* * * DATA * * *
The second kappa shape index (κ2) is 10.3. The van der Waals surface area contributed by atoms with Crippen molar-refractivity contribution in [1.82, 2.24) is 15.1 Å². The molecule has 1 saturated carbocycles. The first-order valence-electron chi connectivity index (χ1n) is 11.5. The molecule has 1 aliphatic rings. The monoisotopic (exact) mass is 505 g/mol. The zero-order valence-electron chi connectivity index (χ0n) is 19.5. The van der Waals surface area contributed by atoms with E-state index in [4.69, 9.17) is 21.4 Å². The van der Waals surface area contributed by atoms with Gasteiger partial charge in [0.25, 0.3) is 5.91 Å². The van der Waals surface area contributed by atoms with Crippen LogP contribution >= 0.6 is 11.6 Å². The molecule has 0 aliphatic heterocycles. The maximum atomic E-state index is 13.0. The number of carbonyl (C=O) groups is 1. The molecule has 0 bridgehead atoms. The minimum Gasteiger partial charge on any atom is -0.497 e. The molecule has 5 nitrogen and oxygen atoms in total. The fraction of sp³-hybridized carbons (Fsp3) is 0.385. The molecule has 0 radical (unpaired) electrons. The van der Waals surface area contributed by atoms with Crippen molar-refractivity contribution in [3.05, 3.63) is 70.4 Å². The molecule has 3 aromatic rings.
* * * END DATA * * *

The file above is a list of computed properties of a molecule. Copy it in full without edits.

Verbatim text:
The second kappa shape index (κ2) is 10.3. The van der Waals surface area contributed by atoms with Crippen molar-refractivity contribution in [1.82, 2.24) is 15.1 Å². The molecule has 1 saturated carbocycles. The first-order valence-electron chi connectivity index (χ1n) is 11.5. The molecule has 1 aliphatic rings. The monoisotopic (exact) mass is 505 g/mol. The zero-order valence-electron chi connectivity index (χ0n) is 19.5. The van der Waals surface area contributed by atoms with E-state index in [4.69, 9.17) is 21.4 Å². The van der Waals surface area contributed by atoms with Gasteiger partial charge in [0.25, 0.3) is 5.91 Å². The van der Waals surface area contributed by atoms with Crippen LogP contribution >= 0.6 is 11.6 Å². The molecule has 0 aliphatic heterocycles. The maximum atomic E-state index is 13.0. The number of carbonyl (C=O) groups is 1. The molecule has 0 bridgehead atoms. The minimum Gasteiger partial charge on any atom is -0.497 e. The molecule has 5 nitrogen and oxygen atoms in total. The fraction of sp³-hybridized carbons (Fsp3) is 0.385. The molecule has 0 radical (unpaired) electrons. The van der Waals surface area contributed by atoms with Crippen molar-refractivity contribution in [3.05, 3.63) is 70.4 Å². The molecule has 3 aromatic rings.